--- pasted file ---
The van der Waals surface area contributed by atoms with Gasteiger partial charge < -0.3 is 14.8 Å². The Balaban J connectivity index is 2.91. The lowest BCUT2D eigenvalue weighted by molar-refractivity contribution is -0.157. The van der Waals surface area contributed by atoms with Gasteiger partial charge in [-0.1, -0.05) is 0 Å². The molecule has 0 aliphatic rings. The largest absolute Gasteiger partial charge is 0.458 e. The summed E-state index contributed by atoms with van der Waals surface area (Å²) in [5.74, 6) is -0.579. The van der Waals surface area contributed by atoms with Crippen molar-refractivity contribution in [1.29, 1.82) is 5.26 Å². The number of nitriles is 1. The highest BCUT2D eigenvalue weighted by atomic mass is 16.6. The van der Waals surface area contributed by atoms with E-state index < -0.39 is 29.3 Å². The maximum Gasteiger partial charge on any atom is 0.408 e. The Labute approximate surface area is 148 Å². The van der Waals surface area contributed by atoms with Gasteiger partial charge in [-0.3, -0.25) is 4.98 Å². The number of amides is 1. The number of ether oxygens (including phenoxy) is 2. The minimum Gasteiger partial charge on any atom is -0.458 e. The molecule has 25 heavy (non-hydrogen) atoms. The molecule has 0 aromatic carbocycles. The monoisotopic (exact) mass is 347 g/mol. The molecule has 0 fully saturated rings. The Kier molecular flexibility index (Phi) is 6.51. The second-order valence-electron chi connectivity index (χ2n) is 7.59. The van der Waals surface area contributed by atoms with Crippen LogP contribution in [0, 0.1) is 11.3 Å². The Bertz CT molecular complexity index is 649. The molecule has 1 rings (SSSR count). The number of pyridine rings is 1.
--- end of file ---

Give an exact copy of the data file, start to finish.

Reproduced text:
The van der Waals surface area contributed by atoms with Gasteiger partial charge < -0.3 is 14.8 Å². The Balaban J connectivity index is 2.91. The lowest BCUT2D eigenvalue weighted by molar-refractivity contribution is -0.157. The van der Waals surface area contributed by atoms with Gasteiger partial charge in [-0.1, -0.05) is 0 Å². The molecule has 0 aliphatic rings. The largest absolute Gasteiger partial charge is 0.458 e. The summed E-state index contributed by atoms with van der Waals surface area (Å²) in [5.74, 6) is -0.579. The van der Waals surface area contributed by atoms with Crippen molar-refractivity contribution in [1.29, 1.82) is 5.26 Å². The number of nitriles is 1. The highest BCUT2D eigenvalue weighted by atomic mass is 16.6. The van der Waals surface area contributed by atoms with E-state index < -0.39 is 29.3 Å². The maximum Gasteiger partial charge on any atom is 0.408 e. The Labute approximate surface area is 148 Å². The van der Waals surface area contributed by atoms with Gasteiger partial charge in [-0.3, -0.25) is 4.98 Å². The number of amides is 1. The number of ether oxygens (including phenoxy) is 2. The minimum Gasteiger partial charge on any atom is -0.458 e. The molecule has 25 heavy (non-hydrogen) atoms. The molecule has 0 aromatic carbocycles. The monoisotopic (exact) mass is 347 g/mol. The molecule has 0 fully saturated rings. The Kier molecular flexibility index (Phi) is 6.51. The second-order valence-electron chi connectivity index (χ2n) is 7.59. The van der Waals surface area contributed by atoms with Crippen LogP contribution in [0, 0.1) is 11.3 Å². The Bertz CT molecular complexity index is 649. The molecule has 1 rings (SSSR count). The number of pyridine rings is 1.